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St. Thomas theologian Faggioli Q-A: Pope’s comments might worry some conservative Catholics

His take on interview: “I think of this as his first encyclical, in a way. It’s a very personal statement.”

Pope Francis said the Catholic Church shouldn’t focus so intently on issues such as gay marriage, abortion and contraception and instead should work harder at being welcoming to all.
REUTERS/Stefano Rellandini

In a long, wide-ranging interview published Thursday, Pope Francis said the Catholic Church shouldn’t focus so intently on issues such as gay marriage, abortion and contraception and instead should work harder at being welcoming to all.

He said he recognized that some conservative Catholics will be unhappy that he doesn’t plan to spend time on those issues.

While the message from Rome might be heartening to liberal Catholics in many ways, the pope did reiterate the long-standing ban on women priests. And he did say that women must play a key role in church decision.

The 12,000-word interview was published in America; The National Catholic Review, a Jesuit magazine in New York.

The interview was conducted in Italian, with a few words in Spanish and then translated by independent experts.

Massimo Faggioli

One of the translating teams was Massimo Faggioli, an assistant professor of theology at the University of St. Thomas in St. Paul. Faggioli said his wife, Sarah, who teaches Italian at St. Thomas, also helped with the translation, which took all weekend.

The Catholic Church in Minnesota has been very active on social issues, with  Archbishop John Nienstedt of St. Paul and Minneapolis at the core of support for a proposed state constitutional ban on gay marriage. That measure was defeated by voters last November, and in spring, the Legislature legalized gay marriage with the first weddings held Aug. 1.

MinnPost talked Thursday with Faggioli, who received his Ph.D. from the University of Turin and is considered an international expert on papal matters.

MinnPost: What’s the major message in this new interview from Pope Francis?

Massimo Faggioli: This pope is a pope who acknowledges his personal faults in his life as a priest, and in the interview he admits: ‘I made many mistakes. I’ve been wrong. I’ve hurt people.’

And he said that the Catholic Church as a whole cannot spend all its time talking about sex, about gays, about abortion. The church has a wider mission and can’t spend its whole time on these issues.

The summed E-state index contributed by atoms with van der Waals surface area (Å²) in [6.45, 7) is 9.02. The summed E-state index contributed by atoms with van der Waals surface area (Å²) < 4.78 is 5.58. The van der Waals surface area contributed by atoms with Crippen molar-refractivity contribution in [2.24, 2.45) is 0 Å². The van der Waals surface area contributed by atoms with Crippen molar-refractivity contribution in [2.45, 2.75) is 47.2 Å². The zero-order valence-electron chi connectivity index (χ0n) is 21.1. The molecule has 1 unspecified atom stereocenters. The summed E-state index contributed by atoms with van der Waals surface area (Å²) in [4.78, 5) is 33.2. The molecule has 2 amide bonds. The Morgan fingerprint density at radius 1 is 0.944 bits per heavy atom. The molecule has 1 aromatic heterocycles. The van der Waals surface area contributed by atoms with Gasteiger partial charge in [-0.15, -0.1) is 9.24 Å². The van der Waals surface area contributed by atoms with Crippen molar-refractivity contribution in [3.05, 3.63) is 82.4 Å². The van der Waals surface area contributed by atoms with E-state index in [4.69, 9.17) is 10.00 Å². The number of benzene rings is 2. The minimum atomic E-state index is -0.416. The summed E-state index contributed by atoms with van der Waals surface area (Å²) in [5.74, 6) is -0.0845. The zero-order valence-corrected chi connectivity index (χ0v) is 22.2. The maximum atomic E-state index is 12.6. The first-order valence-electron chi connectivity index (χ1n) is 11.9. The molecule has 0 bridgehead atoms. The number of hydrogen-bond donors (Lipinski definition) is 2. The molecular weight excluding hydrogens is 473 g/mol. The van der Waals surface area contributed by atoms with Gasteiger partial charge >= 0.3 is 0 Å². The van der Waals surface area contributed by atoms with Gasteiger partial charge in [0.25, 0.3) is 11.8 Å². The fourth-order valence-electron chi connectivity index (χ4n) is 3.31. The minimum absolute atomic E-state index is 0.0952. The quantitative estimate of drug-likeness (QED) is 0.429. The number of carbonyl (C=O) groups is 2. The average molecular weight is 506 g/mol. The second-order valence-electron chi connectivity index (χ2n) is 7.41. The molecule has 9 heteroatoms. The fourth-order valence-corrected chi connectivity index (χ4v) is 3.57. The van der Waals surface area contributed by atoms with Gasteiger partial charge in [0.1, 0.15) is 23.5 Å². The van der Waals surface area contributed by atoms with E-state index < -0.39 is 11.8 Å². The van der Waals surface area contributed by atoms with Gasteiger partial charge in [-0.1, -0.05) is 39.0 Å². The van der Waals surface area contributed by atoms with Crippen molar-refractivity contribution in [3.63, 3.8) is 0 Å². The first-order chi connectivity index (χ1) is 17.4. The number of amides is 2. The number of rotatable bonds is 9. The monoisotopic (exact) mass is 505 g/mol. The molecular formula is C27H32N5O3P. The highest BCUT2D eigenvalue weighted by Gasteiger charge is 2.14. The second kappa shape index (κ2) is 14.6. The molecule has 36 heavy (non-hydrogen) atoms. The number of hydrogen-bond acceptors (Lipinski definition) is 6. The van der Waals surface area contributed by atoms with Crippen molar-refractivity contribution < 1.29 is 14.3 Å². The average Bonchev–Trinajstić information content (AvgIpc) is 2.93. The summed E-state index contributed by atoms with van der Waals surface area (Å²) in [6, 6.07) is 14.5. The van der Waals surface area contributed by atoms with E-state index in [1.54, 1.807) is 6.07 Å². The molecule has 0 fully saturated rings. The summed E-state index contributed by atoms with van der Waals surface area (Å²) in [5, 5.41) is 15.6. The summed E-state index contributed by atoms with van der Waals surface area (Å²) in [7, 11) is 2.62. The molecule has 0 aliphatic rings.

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MP: Are there things that are new, maybe startling?

Faggioli:  He explicitly recognizes that there are Catholics who are not happy with him. That there are Catholics disappointed that he’s not obsessed with these sexual issues. I think that’s remarkable for the pope to say, ‘I know I’m going to be criticized for not being outspoken on these sexual issues.’

It’s important, he says, for the church to take a more general view. He said he sees the church as a field hospital, where the first task is to welcome people and heal their wounds, and not turn away if it’s not the patient you’d like to have.

He’s calling for a more welcoming church that is not compromising on the teaching, but is much more aware of the complicated nature of human life.

I think of this as his first encyclical, in a way. It’s a very personal statement.

MP: What impact will the interview have on American Catholics and Catholics in Minnesota?

Faggioli: It’s going to be interesting. He said things that might be worrying for some conservative American Catholics, things that may now make them like him even less. We’ll see what impact it has.

MP: Are there particular things conservatives won’t like?

Faggioli: When he says, he’s never been a right-winger, and I’m quoting here. And his thoughts on dealing with gays, abortion and sex.

He’s taking a much more international tone, much less ideological, and that’s something that may not be welcomed by some conservatives.

MP: Will this create a dilemma for clergy, particularly those who might have worked hard the gay marriage ban?

Faggioli: They already know something is going on in Rome. They have noticed that there’s a new pope in town. It will be interesting to see how they lean in this adjustment in language.

MP: Might there for some Catholics be a sense of betrayal from Rome?

Faggioli: I hope not, but I don’t know. I am sure that there will be difficulty in making the adjustment for some Catholics who thought some of these issues were settled forever, in content and in language. The pope here is not changing the content, but he is changing the language.

MP: What message will liberal Catholics take from the interview?

Faggioli: They will like it all except maybe the part on women. There is not a big concession from Pope Francis to the liberal arguments about women in the church. Liberal Catholics might be disappointed on the women and gender issues.

But I think they will like the pastoral message of this pope.